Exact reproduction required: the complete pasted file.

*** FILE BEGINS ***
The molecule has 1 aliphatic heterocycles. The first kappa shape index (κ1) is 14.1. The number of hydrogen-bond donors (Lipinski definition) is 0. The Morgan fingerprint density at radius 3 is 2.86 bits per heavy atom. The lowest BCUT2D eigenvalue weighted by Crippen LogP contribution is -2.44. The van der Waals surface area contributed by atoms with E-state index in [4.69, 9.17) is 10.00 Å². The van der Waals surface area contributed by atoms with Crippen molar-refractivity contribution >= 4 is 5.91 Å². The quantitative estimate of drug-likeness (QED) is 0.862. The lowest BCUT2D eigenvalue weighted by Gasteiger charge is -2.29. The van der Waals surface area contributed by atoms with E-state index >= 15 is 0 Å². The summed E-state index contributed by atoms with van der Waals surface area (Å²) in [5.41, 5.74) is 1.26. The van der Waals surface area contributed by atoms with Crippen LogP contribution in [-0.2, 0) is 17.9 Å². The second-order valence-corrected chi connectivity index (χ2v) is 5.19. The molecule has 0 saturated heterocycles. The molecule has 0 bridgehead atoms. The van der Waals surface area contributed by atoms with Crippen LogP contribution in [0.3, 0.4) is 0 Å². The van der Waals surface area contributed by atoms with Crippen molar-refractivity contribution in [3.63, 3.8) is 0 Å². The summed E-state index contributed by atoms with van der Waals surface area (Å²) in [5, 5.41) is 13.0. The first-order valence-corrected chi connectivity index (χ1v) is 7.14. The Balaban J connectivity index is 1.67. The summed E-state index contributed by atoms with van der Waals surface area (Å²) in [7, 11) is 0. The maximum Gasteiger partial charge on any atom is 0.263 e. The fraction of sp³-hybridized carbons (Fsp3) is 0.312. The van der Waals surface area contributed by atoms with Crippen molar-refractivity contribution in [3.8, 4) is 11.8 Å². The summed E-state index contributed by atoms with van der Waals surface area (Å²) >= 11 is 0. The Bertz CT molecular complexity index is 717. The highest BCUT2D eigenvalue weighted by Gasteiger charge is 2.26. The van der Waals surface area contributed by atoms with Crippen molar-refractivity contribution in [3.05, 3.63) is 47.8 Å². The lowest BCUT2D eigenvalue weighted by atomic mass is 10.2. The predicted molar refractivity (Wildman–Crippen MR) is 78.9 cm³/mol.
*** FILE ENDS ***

The molecule has 1 aliphatic heterocycles. The first kappa shape index (κ1) is 14.1. The number of hydrogen-bond donors (Lipinski definition) is 0. The Morgan fingerprint density at radius 3 is 2.86 bits per heavy atom. The lowest BCUT2D eigenvalue weighted by Crippen LogP contribution is -2.44. The van der Waals surface area contributed by atoms with E-state index in [4.69, 9.17) is 10.00 Å². The van der Waals surface area contributed by atoms with Crippen molar-refractivity contribution >= 4 is 5.91 Å². The quantitative estimate of drug-likeness (QED) is 0.862. The lowest BCUT2D eigenvalue weighted by Gasteiger charge is -2.29. The van der Waals surface area contributed by atoms with E-state index >= 15 is 0 Å². The summed E-state index contributed by atoms with van der Waals surface area (Å²) in [5.41, 5.74) is 1.26. The van der Waals surface area contributed by atoms with Crippen LogP contribution in [-0.2, 0) is 17.9 Å². The second-order valence-corrected chi connectivity index (χ2v) is 5.19. The molecule has 0 saturated heterocycles. The molecule has 0 bridgehead atoms. The van der Waals surface area contributed by atoms with Crippen LogP contribution in [0.3, 0.4) is 0 Å². The van der Waals surface area contributed by atoms with Crippen molar-refractivity contribution in [3.63, 3.8) is 0 Å². The summed E-state index contributed by atoms with van der Waals surface area (Å²) in [5, 5.41) is 13.0. The first-order valence-corrected chi connectivity index (χ1v) is 7.14. The Balaban J connectivity index is 1.67. The summed E-state index contributed by atoms with van der Waals surface area (Å²) in [7, 11) is 0. The maximum Gasteiger partial charge on any atom is 0.263 e. The fraction of sp³-hybridized carbons (Fsp3) is 0.312. The van der Waals surface area contributed by atoms with Crippen molar-refractivity contribution in [3.8, 4) is 11.8 Å². The summed E-state index contributed by atoms with van der Waals surface area (Å²) >= 11 is 0. The Bertz CT molecular complexity index is 717. The highest BCUT2D eigenvalue weighted by Gasteiger charge is 2.26. The van der Waals surface area contributed by atoms with Crippen molar-refractivity contribution in [3.05, 3.63) is 47.8 Å². The lowest BCUT2D eigenvalue weighted by atomic mass is 10.2. The predicted molar refractivity (Wildman–Crippen MR) is 78.9 cm³/mol.